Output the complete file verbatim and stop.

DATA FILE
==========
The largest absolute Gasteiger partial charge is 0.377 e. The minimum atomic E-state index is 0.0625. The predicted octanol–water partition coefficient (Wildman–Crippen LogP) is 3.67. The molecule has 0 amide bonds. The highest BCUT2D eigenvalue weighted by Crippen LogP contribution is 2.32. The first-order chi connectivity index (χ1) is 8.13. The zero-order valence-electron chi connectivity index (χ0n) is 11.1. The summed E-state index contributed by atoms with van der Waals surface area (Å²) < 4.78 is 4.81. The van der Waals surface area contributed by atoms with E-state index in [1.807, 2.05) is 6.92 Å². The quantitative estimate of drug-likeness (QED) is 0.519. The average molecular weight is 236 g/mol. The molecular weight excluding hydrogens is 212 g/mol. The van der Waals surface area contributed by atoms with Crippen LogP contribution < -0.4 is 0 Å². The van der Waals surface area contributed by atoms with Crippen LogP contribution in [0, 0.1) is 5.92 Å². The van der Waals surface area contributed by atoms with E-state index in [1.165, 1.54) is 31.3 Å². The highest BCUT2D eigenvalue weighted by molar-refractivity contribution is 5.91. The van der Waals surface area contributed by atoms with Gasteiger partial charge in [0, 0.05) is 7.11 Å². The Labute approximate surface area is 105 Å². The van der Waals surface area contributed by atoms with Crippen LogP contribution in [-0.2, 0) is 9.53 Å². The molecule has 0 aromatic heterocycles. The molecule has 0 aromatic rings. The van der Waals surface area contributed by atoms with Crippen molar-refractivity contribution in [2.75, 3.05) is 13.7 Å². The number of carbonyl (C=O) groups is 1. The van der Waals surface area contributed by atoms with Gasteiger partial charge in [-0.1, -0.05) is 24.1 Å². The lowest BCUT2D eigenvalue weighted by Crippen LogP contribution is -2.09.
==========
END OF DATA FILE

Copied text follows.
The largest absolute Gasteiger partial charge is 0.377 e. The minimum atomic E-state index is 0.0625. The predicted octanol–water partition coefficient (Wildman–Crippen LogP) is 3.67. The molecule has 0 amide bonds. The highest BCUT2D eigenvalue weighted by Crippen LogP contribution is 2.32. The first-order chi connectivity index (χ1) is 8.13. The zero-order valence-electron chi connectivity index (χ0n) is 11.1. The summed E-state index contributed by atoms with van der Waals surface area (Å²) < 4.78 is 4.81. The van der Waals surface area contributed by atoms with E-state index in [1.807, 2.05) is 6.92 Å². The quantitative estimate of drug-likeness (QED) is 0.519. The average molecular weight is 236 g/mol. The molecular weight excluding hydrogens is 212 g/mol. The van der Waals surface area contributed by atoms with Crippen LogP contribution < -0.4 is 0 Å². The van der Waals surface area contributed by atoms with Crippen LogP contribution in [0, 0.1) is 5.92 Å². The van der Waals surface area contributed by atoms with E-state index in [1.165, 1.54) is 31.3 Å². The highest BCUT2D eigenvalue weighted by molar-refractivity contribution is 5.91. The van der Waals surface area contributed by atoms with Gasteiger partial charge in [0, 0.05) is 7.11 Å². The Labute approximate surface area is 105 Å². The van der Waals surface area contributed by atoms with Crippen LogP contribution in [-0.2, 0) is 9.53 Å². The molecule has 0 aromatic heterocycles. The molecule has 0 aromatic rings. The van der Waals surface area contributed by atoms with Crippen molar-refractivity contribution in [2.75, 3.05) is 13.7 Å². The number of carbonyl (C=O) groups is 1. The van der Waals surface area contributed by atoms with Gasteiger partial charge in [-0.1, -0.05) is 24.1 Å². The lowest BCUT2D eigenvalue weighted by Crippen LogP contribution is -2.09.